When we finally reached the village I was surprised to find real houses made of cement or adobe and cars and phone lines. There are certainly differences between "rich", "richer" and "poor" and "poorer", like everwhere else. Alex showed us one house where a family lived that had the franchise rights to Pepsi Cola and it was a rather big house with garden - however, still nothing compared to a Beverly Hills mansion.

Speaking of Pepsi, the Maya people rely on sponsors, so you find school yard or playgrounds with the respective sign of a brand. Pepsi, Sprite, stuff like this. These sodas, btw, also play an important role in their religious beliefs. More about that later. Remind me, if I forget.

Alex seemed to know many people in the village because many greeted him, some hugged him. I´m sure it was about making money for him, too, but it didn´t come across that way. He paid the "entry fee" for the church (for us as foreign people).

I have visited many churches but I can easily say that I have never seen such an amazing place like the Maya church we visited today. When we entered there was pine tree branches on the ground, a holy symbol for the Chomula. Colourful curtains going from one side to the other decorated the ceiling. On the left-hand side of the church there were many Catholic holy people although the Chomula do not really give a damn about the Catholic church. The altar was decorated in the same fashion. There was no priest (they don´t have one; only for baptism one comes from for away). There were no chairs or benches in this church. Instead, people sat on the floor and there were hundreds, if not thousands, of candles burning. Every person could bring their own candles, put them on the ground and lit it. Alex told us that each and every one person came here to pray for themselves, talk to "God" and do not mind the other´s business. There was also alcohol, a schnaps called "posh", and Pepsi cola. Part of their belief is that after you pray and talk to "God", you drink something that bubbles so that you can burb - this is considered a cleansing.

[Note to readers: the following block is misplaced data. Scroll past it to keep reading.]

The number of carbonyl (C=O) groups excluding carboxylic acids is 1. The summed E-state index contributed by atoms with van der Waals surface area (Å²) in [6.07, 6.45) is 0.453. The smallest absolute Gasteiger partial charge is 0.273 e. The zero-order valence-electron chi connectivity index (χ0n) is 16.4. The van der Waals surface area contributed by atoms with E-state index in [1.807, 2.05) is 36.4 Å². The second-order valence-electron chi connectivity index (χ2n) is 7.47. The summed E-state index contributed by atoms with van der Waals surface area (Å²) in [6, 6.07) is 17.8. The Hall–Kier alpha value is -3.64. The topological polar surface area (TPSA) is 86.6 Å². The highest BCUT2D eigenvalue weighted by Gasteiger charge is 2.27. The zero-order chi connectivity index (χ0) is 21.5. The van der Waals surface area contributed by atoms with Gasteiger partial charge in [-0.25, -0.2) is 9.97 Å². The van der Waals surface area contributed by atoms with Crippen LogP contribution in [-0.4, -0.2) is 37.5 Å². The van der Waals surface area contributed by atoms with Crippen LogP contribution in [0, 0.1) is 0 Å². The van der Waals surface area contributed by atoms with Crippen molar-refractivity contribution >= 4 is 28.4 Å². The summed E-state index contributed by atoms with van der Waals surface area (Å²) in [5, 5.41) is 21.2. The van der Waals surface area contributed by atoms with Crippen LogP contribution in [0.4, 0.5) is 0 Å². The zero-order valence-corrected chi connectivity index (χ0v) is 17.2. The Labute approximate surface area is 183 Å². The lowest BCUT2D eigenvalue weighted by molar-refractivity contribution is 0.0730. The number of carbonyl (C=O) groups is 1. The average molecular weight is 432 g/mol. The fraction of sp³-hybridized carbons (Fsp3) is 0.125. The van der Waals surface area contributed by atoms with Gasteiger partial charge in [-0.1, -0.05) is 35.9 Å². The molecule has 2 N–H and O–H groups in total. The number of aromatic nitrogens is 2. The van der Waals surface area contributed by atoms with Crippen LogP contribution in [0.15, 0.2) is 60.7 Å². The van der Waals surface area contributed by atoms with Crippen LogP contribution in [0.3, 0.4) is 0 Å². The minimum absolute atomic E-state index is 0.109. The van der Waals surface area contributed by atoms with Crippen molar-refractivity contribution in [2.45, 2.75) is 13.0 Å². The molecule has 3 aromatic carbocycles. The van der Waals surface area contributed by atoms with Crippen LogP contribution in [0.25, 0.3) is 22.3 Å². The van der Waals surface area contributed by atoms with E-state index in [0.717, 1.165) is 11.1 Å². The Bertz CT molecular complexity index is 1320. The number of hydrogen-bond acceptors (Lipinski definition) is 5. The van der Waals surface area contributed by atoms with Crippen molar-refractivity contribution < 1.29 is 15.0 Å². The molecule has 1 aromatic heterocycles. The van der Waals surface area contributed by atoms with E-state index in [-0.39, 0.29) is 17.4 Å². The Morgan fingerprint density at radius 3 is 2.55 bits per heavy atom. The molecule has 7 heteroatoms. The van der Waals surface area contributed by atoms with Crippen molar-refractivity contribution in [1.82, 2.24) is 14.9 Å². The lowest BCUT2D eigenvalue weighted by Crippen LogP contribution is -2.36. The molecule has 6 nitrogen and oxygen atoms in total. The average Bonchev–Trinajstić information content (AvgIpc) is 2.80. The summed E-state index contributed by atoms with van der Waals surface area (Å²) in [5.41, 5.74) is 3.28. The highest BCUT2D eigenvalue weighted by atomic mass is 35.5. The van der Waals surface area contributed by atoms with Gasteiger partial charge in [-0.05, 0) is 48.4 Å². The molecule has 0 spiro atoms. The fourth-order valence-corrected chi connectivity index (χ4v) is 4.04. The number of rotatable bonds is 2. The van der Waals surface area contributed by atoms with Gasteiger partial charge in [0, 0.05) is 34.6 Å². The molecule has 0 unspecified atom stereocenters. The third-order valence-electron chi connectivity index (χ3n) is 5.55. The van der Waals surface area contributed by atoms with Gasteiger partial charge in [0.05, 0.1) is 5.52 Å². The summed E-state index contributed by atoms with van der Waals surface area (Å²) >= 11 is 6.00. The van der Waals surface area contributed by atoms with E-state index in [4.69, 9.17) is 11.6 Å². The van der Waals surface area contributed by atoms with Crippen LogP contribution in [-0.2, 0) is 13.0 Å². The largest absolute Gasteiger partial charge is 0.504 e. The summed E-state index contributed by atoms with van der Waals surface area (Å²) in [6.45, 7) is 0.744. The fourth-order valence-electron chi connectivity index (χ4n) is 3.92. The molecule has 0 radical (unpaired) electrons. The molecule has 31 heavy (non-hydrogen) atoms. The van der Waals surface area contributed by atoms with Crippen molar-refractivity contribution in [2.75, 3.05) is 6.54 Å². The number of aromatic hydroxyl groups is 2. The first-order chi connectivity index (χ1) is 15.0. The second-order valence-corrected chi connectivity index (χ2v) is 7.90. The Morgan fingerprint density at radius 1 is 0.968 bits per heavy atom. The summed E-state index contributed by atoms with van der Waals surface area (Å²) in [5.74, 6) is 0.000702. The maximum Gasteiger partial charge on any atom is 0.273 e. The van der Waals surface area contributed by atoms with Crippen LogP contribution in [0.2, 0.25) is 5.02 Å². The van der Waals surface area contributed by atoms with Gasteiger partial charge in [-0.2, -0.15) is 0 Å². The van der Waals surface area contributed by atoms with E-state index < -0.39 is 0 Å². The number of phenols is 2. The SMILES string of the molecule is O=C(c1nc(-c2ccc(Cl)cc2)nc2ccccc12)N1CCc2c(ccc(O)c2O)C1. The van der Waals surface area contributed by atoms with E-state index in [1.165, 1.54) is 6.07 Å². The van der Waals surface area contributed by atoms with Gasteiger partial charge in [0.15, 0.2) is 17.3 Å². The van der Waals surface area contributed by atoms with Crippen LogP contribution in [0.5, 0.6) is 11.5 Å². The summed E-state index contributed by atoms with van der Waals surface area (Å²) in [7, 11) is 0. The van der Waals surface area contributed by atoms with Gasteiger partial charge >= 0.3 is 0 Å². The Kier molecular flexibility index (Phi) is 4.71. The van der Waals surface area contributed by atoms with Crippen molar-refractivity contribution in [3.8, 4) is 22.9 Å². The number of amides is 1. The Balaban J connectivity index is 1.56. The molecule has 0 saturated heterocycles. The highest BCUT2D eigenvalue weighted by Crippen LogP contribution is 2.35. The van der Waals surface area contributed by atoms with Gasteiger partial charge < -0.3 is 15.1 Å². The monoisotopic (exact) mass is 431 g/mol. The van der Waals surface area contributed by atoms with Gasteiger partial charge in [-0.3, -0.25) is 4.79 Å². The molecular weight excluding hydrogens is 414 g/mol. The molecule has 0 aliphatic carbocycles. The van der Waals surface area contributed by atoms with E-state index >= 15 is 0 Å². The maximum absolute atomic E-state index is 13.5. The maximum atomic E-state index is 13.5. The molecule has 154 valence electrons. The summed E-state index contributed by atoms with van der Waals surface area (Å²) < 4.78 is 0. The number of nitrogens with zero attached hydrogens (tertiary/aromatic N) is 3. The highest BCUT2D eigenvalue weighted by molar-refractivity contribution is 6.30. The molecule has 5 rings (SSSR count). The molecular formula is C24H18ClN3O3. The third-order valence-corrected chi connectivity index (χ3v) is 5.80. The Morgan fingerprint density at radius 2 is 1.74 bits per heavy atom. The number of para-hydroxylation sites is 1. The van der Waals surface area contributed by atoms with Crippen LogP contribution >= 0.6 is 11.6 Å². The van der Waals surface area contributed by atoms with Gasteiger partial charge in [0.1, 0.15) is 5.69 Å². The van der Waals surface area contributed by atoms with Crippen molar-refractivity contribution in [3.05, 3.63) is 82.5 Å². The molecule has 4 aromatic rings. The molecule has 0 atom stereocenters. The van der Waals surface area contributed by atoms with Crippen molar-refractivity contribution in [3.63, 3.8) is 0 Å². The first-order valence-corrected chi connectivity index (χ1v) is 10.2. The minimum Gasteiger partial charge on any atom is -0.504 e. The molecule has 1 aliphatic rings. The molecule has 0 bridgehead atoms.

There were also shamans / healers and Alex told us a bit about their tradition. Oh! Part of the reason why you are not allowed to take photos is that the Chomulas are arrived you would take away their "animal soul", yes, their animal spirit. So, if somebody feels sick, they go to the healers first to see if something is wrong with the animal soul. Sometimes they even sacrifice live chicken because they believe - after rubbing the chicken over your body - with its death the sickness of your animal soul will leave. It is quite common to kill chicken in that church.